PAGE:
As the world’s focus turns to the opening of the United Nations’ 73rd session of the General Assembly, attention will turn to the state of progress on the UN’s Sustainable Development Goals (SDGs), an overarching set of aims intended to improve environmental, economic and social conditions by 2030.
There will be dramatic successes — diseases eradicated, environmental damage repaired, and the years-long efforts of dedicated professionals and striving citizens in the developing world will be justly lauded. On a less glamorous but equally vital level, progress will be measured by the global increase in access to financial products and services, the lifeblood of sustainable economic development.
While microfinance initiatives that provide small loans to support individual micro-entrepreneurs attract a great deal of attention in addressing extreme poverty, there’s a borrowing segment that development experts call the “missing middle” playing a crucial role in accelerating sustainable development. These small and medium enterprises (SMEs) — which create close to 9 out of every 10 new jobs in emerging markets and make significant contributions to national GDP — are too big to access microfinance services but remain invisible to traditional commercial lenders. Expanded credit to support their growth will make a meaningful dent in the $5.2 trillion SME funding gap that the World Bank Group has estimated exists globally. This gap must be closed before the 2030 goals can be met.
Meaningful economic development hinges on financial inclusion — access to quality financial services for all. This underpins seven of the SDGs, playing a vital role in eradicating poverty; providing decent work and economic growth; nurturing industry, innovation and infrastructure; reducing inequality; creating sustainable cities and communities; and encouraging responsible consumption and production. Supporting the SME segment is a key component of successfully achieving these goals.
Financial inclusion for the “missing middle” is gathering momentum. At the beginning of the century, for example, there was almost no investable market for SME loans in the $20,000-$50,000 range, as it was difficult for financial institutions to profitably serve this market segment. Financial sector development advances in technology, however, and a growing awareness of the crucial development role played by SMEs have vastly improved the ability of financial institutions to address SME financing needs. Impact investors play a key role in supporting these lending institutions on the ground, and the benefits of this approach are widely recognized.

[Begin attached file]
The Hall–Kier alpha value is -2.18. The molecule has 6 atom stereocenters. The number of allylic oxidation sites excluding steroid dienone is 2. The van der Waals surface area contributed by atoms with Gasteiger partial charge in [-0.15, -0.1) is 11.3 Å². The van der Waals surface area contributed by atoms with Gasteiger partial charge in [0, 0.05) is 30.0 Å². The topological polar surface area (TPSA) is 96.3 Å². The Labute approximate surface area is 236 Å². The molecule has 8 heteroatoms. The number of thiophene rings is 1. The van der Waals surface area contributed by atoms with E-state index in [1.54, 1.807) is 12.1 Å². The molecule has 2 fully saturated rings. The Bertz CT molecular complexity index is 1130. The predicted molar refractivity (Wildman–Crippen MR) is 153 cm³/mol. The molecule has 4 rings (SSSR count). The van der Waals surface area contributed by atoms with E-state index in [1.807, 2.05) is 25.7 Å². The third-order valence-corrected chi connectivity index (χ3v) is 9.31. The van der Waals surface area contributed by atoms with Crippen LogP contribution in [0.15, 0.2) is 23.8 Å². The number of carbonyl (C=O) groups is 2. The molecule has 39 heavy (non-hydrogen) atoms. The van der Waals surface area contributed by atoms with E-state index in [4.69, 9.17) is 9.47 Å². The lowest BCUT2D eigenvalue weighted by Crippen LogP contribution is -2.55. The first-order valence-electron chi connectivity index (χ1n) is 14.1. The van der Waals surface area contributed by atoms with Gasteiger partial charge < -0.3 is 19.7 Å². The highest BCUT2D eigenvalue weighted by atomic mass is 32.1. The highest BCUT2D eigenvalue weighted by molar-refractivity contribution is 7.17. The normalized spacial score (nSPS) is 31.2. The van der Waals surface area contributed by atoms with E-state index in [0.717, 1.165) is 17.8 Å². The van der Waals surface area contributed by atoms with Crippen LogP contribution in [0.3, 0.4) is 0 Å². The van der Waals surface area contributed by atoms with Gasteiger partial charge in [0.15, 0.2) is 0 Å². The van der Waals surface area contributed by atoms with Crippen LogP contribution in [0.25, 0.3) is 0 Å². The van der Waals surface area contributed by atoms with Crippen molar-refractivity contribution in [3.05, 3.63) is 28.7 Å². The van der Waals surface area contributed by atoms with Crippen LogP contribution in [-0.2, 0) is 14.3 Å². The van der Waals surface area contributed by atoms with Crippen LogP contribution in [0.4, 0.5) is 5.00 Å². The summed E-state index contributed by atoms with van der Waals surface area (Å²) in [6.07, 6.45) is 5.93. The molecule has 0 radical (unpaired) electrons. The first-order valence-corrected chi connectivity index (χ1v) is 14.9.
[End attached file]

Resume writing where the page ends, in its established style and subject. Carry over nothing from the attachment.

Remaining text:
The 2016 initial public offering of ProCredit Holding on the Frankfurt stock exchange marked a milestone for lending to the SME segment in emerging markets. The German company began as a microfinance lender, working primarily in Eastern Europe and South America, but the success of its borrowers meant many became small and medium-sized enterprises. At the same time, the economies in which these clients operated grew from low-income to middle-income countries. Attuned to changing demands and market needs, ProCredit altered its business model to focus exclusively on SME lending. The firm’s IPO indicates the success of this strategy, as well as investor demand to support this important business segment. This investment support allows financial institutions to offer competitive borrowing rates to SMEs that previously had little or no access to credit.
Technology plays a role in the rising support for the SME borrowing segment, too. The digitization of loan underwriting and monitoring has created huge opportunities for local financial institutions to effectively lend to the missing middle.
- Kogta, a non-bank financial institution in India, provides an example of how improved technology-enabled underwriting has allowed it to further reach SMEs. By creating a web-based version of its credit assessment algorithm and formatting it for tablet use, Kogta expanded its lending efforts while keeping an effective centralized loan approval process that utilizes criteria built up over years of working with these populations.
- In Latin America, Cooperativa Pacifico (CP), a Peruvian low-income financial institution, recently digitized its entire credit transaction process, enabling it to see how long a transaction lasts in each phase and identify any bottlenecks. As data accumulates, CP will gather valuable metrics that will allow them to operate more efficiently, ultimately lowering costs for end-borrowers and expanding their lending capabilities.
Greater strategic recognition of the role SMEs play in sustainable development, and impact investors’ heightened success in supporting the financial institutions that can power sustainable growth, make for an increasingly potent combination to further global financial inclusion. As the world gauges its progress in meeting Sustainable Development Goals for 2030, the missing middle will come into sharp focus, and will continue to play a highly visible role in meaningful sustainable development.